Recently I have been asking myself the question: how do you pray when the situation is hopeless? When an illness is terminal, or a tragedy just too great to contemplate and you feel hopeless and helpless and desperate – how do you pray?
I am grateful that my friend Jenny pointed me to Jesus’ prayer life in Gethsemane as an example of how to respond in these situations. On this Maundy Thursday, I invite you to come for a walk with me and eavesdrop on how Jesus prayed when he knew he would die.
- “My soul is overwhelmed with sorrow to the point of death” (Mk 14:34)
Jesus was facing death. He had known for a while it was coming, but now it was a matter of hours rather than days. His initial response is not a stoic or blasé, “oh well, this is all part of God’s plan, and death comes to us all eventually…”; he is overwhelmed with sorrow.
Grief seems to come in waves. There are times when you think you are okay, and really this is fine and you can cope – and then there are the times when the news seems to hit you sideways, when you are left clutching your stomach and reeling from the pain.
“My soul is overwhelmed with sorrow” – these are the times when you are so full of emotion you don’t know how to breathe. “…To the point of death” – these are the times when you cannot process the sadness, and you don’t know how on earth you can carry on living.
When we are overwhelmed by the contemplation of our own suffering, when the future looks black, we can know that we have a Saviour who experienced those same feelings. There is no shame in feeling that we just cannot cope. Some things are too big to bear alone.
- “Sit here while I pray…Stay here and keep watch.” (Mk 14:32, 34)
Jesus wanted his disciples around him while he prayed and processed through the inevitability of his death. Perhaps it was that he wanted them to pray with him or for him (he says to Peter later “watch and pray so that you will not fall into temptation”). Perhaps it was that he needed them to watch for attackers so that he could pray undisturbed. Perhaps he just wanted people to witness with him as he prayed – to be watched, to be loved as he contemplated the fact he was going to be separated from his father and endure great pain.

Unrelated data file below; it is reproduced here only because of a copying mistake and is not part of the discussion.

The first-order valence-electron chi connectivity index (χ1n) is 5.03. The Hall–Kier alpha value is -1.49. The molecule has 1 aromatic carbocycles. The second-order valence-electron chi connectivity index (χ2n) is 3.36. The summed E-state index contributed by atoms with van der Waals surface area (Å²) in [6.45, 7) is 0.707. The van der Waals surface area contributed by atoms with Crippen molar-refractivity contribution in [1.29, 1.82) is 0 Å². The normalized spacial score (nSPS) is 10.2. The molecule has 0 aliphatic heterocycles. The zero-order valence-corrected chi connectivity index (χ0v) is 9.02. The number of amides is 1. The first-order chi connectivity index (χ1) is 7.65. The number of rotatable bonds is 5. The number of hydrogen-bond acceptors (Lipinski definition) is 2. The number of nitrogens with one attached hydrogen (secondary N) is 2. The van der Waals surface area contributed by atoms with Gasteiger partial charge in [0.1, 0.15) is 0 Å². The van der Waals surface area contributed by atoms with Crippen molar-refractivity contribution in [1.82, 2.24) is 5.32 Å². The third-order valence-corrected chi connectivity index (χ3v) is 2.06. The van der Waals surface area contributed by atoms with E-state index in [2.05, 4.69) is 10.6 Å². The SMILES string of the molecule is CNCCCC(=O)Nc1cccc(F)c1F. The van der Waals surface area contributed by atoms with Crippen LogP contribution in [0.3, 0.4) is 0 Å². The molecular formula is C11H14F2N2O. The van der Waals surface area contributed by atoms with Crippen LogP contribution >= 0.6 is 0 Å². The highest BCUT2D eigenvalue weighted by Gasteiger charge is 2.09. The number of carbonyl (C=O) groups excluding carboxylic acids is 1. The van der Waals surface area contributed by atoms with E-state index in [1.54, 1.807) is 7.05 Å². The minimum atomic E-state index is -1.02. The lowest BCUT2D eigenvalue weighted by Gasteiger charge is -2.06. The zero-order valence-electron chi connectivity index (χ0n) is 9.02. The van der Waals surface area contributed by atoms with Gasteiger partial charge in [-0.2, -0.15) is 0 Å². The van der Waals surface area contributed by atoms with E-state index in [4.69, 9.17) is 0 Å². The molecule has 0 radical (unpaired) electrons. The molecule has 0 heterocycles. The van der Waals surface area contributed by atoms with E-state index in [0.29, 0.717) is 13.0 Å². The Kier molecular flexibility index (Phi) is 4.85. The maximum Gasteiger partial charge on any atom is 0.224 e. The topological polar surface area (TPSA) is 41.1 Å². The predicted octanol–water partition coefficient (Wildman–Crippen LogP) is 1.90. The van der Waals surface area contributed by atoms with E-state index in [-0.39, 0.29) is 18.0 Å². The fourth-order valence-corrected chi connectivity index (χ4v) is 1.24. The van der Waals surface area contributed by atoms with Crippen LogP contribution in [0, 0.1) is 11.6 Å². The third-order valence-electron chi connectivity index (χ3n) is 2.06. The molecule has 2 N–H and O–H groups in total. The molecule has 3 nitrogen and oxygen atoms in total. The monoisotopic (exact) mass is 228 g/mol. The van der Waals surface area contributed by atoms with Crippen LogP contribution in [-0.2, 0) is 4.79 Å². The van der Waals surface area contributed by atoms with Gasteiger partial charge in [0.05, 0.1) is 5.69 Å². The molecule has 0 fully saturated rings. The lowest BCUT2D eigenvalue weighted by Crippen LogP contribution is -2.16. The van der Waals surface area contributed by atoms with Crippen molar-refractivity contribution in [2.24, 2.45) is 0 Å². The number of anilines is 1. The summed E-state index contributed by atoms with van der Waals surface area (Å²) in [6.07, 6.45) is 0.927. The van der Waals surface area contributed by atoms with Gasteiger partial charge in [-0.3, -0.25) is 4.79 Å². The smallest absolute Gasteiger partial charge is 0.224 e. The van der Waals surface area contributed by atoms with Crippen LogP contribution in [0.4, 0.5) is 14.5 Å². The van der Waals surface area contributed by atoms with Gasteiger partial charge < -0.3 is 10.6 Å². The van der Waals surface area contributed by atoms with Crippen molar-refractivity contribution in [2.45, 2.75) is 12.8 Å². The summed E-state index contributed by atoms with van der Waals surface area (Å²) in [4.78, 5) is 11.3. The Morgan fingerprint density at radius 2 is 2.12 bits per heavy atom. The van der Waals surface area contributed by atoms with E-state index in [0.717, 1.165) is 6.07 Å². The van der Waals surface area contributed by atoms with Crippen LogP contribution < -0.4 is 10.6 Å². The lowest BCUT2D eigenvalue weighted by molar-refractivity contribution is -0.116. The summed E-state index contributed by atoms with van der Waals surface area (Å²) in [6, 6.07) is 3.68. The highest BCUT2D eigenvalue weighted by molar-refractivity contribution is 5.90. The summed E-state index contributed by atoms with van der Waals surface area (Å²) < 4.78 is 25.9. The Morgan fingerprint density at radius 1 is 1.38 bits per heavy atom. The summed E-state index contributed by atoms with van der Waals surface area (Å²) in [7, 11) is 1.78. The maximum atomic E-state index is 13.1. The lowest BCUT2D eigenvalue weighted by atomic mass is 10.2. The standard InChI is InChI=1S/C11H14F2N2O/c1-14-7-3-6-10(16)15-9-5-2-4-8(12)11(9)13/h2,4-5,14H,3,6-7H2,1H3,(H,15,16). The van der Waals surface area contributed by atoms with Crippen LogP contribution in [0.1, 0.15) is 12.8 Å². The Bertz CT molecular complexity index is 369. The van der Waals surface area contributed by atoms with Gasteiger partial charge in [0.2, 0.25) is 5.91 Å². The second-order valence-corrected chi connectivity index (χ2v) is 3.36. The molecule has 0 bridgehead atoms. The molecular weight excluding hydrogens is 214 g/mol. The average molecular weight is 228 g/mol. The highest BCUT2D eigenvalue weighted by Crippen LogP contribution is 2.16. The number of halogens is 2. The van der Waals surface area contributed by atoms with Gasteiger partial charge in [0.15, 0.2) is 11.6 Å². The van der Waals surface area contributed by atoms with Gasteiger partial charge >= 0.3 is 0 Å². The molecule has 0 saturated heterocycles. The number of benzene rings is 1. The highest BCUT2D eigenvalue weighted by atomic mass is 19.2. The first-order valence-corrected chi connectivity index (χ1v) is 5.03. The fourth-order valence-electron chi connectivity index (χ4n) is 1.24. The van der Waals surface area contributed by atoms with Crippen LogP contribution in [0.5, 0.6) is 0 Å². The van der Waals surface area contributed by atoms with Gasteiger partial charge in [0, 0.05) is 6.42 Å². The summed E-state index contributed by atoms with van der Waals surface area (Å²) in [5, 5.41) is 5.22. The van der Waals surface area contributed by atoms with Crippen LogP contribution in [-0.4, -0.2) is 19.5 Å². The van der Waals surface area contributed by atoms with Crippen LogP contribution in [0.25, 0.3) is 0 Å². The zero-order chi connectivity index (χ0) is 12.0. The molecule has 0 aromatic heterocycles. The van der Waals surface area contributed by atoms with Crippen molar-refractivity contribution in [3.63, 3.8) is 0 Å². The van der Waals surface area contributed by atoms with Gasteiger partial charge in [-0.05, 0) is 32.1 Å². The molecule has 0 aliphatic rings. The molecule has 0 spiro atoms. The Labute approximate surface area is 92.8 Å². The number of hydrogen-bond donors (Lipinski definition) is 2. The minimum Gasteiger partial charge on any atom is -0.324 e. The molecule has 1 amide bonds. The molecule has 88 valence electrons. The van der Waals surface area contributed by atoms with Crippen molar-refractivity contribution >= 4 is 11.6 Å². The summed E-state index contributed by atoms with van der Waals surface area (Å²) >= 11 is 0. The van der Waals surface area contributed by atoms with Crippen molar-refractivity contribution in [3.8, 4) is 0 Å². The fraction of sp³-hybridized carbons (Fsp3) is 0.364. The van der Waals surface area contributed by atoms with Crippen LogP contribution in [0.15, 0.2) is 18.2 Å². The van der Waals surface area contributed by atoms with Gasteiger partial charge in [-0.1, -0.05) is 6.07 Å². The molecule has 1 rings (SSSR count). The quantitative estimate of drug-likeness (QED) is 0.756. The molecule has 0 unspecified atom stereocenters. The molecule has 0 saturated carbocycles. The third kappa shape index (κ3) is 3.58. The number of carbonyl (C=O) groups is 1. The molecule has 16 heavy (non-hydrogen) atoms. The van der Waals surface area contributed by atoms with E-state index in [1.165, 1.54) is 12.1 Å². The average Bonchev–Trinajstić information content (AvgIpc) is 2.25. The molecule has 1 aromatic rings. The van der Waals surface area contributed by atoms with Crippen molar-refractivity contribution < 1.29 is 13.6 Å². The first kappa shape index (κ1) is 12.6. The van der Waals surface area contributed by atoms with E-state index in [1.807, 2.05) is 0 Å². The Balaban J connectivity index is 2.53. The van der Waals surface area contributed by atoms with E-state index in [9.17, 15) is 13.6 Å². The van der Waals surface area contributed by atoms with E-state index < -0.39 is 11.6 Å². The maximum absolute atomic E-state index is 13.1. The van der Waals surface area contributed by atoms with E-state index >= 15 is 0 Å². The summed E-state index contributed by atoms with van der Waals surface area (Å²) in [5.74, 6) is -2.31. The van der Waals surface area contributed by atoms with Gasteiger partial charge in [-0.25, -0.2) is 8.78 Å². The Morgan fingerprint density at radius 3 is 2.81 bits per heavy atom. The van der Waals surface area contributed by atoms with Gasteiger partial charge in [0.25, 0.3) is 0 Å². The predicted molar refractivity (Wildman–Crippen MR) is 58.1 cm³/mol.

Friends cannot take away the suffering, but they can ease the feeling of isolation. Friends cannot suffer for you but they can be with you. We need good people around us, people who can watch through the whole night, and not fall asleep.
Jesus asked for friends to sit with him, to be with him and keep watch. We can ask for the same.
Jesus’ friends let him down. Sometimes ours will do the same.
- “Abba, Father…Everything is possible for you. Take this cup from me.” (Mk 14: 36a)
Today I am grateful that the first thing Jesus prayed was not ‘I submit to your will’, but a desperate plea:
“Daddy, dear Father – I don’t want to drink this suffering. I can’t do it. Please take it away. I know you can. You’re powerful enough – I have faith that you can do it. You can change any situation. Please, please, please take my suffering away. Please take it away.”
Jesus pleaded with his loving Father that his suffering would be taken from him. We can ask for the same. Sometimes God does the unlikely, the impossible, and our sorrow is turned to unbridled joy. It is always good to ask. Sometimes this is the only thing we can pray: “take it away, make it stop.” Jesus prayed that same prayer.
- “And being in anguish, he prayed more earnestly, and his sweat was like drops of blood falling to the ground.” (Luke 22:44)
Jesus’ blood came out as sweat: the scientists tell me that this is a rare condition that only happens under extreme stress. Facing death, either ours or a loved one’s, is hard, agonising work. This kind of prayer is blood-sweatingly hard.
- “Yet not what I will, but what you will.” (Mk 14:36b)
There comes a point – sometimes it takes a long time to get there, and sometimes it happens quickly – when your soul stops wrestling, and you take the impossible, dark, unfaceable situation, and yield it into the hands of your loving God.
“Yet not what I will” – suffering never becomes the thing you desire: death is still always the ‘last enemy’. Suffering is not ever the thing you want but rather the thing you eventually submit to. We submit because we can do no other, and we submit because we know that God is in control, and that He is loving, even if we can’t see how it all fits together.
“…What you will.” We submit as a confused toddler, exhausted from wrestling our loving parent. We yield our will into God’s hands.
This Maundy Thursday I am thinking of the ones who are facing overwhelming suffering, the hopeless situations. May we be those who keep watch and pray with you through the dark night.
This post was in part inspired by this beautiful poem on Gethsemane by J K Rowbory. You can buy a volume of her poetry here (Amazon affiliate link).